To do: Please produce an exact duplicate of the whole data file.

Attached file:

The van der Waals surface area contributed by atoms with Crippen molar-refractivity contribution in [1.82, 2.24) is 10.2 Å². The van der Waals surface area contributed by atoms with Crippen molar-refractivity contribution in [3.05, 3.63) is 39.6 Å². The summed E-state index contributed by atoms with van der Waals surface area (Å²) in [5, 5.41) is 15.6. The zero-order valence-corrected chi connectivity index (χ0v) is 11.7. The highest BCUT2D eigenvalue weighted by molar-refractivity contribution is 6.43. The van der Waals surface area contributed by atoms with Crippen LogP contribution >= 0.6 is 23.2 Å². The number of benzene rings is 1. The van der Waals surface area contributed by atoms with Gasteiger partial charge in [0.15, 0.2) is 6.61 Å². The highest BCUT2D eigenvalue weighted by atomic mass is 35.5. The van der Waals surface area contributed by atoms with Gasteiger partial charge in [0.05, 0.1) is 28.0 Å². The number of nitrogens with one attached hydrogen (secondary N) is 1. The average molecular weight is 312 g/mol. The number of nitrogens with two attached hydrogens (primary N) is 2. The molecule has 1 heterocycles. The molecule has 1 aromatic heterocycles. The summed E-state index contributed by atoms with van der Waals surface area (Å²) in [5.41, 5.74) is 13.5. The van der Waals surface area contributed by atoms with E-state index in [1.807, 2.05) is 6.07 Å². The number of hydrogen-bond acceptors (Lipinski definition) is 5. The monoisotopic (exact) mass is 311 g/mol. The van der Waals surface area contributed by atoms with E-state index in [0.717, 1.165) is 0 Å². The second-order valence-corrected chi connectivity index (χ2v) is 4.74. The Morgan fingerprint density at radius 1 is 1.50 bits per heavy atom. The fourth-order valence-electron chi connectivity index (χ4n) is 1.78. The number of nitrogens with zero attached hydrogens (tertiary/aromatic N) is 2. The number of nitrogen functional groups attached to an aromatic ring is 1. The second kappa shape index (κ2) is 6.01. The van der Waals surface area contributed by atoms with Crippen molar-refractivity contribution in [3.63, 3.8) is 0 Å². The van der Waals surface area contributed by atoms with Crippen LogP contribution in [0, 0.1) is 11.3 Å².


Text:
The van der Waals surface area contributed by atoms with Crippen molar-refractivity contribution in [1.82, 2.24) is 10.2 Å². The van der Waals surface area contributed by atoms with Crippen molar-refractivity contribution in [3.05, 3.63) is 39.6 Å². The summed E-state index contributed by atoms with van der Waals surface area (Å²) in [5, 5.41) is 15.6. The zero-order valence-corrected chi connectivity index (χ0v) is 11.7. The highest BCUT2D eigenvalue weighted by molar-refractivity contribution is 6.43. The van der Waals surface area contributed by atoms with Crippen LogP contribution >= 0.6 is 23.2 Å². The number of benzene rings is 1. The van der Waals surface area contributed by atoms with Gasteiger partial charge in [0.15, 0.2) is 6.61 Å². The highest BCUT2D eigenvalue weighted by atomic mass is 35.5. The van der Waals surface area contributed by atoms with Gasteiger partial charge in [0.05, 0.1) is 28.0 Å². The number of nitrogens with one attached hydrogen (secondary N) is 1. The average molecular weight is 312 g/mol. The number of nitrogens with two attached hydrogens (primary N) is 2. The molecule has 1 heterocycles. The molecule has 1 aromatic heterocycles. The summed E-state index contributed by atoms with van der Waals surface area (Å²) in [5.41, 5.74) is 13.5. The van der Waals surface area contributed by atoms with E-state index in [1.807, 2.05) is 6.07 Å². The number of hydrogen-bond acceptors (Lipinski definition) is 5. The monoisotopic (exact) mass is 311 g/mol. The van der Waals surface area contributed by atoms with E-state index in [0.717, 1.165) is 0 Å². The second-order valence-corrected chi connectivity index (χ2v) is 4.74. The Morgan fingerprint density at radius 1 is 1.50 bits per heavy atom. The fourth-order valence-electron chi connectivity index (χ4n) is 1.78. The number of nitrogens with zero attached hydrogens (tertiary/aromatic N) is 2. The number of nitrogen functional groups attached to an aromatic ring is 1. The second kappa shape index (κ2) is 6.01. The van der Waals surface area contributed by atoms with Crippen molar-refractivity contribution in [3.63, 3.8) is 0 Å². The van der Waals surface area contributed by atoms with Crippen LogP contribution in [0, 0.1) is 11.3 Å².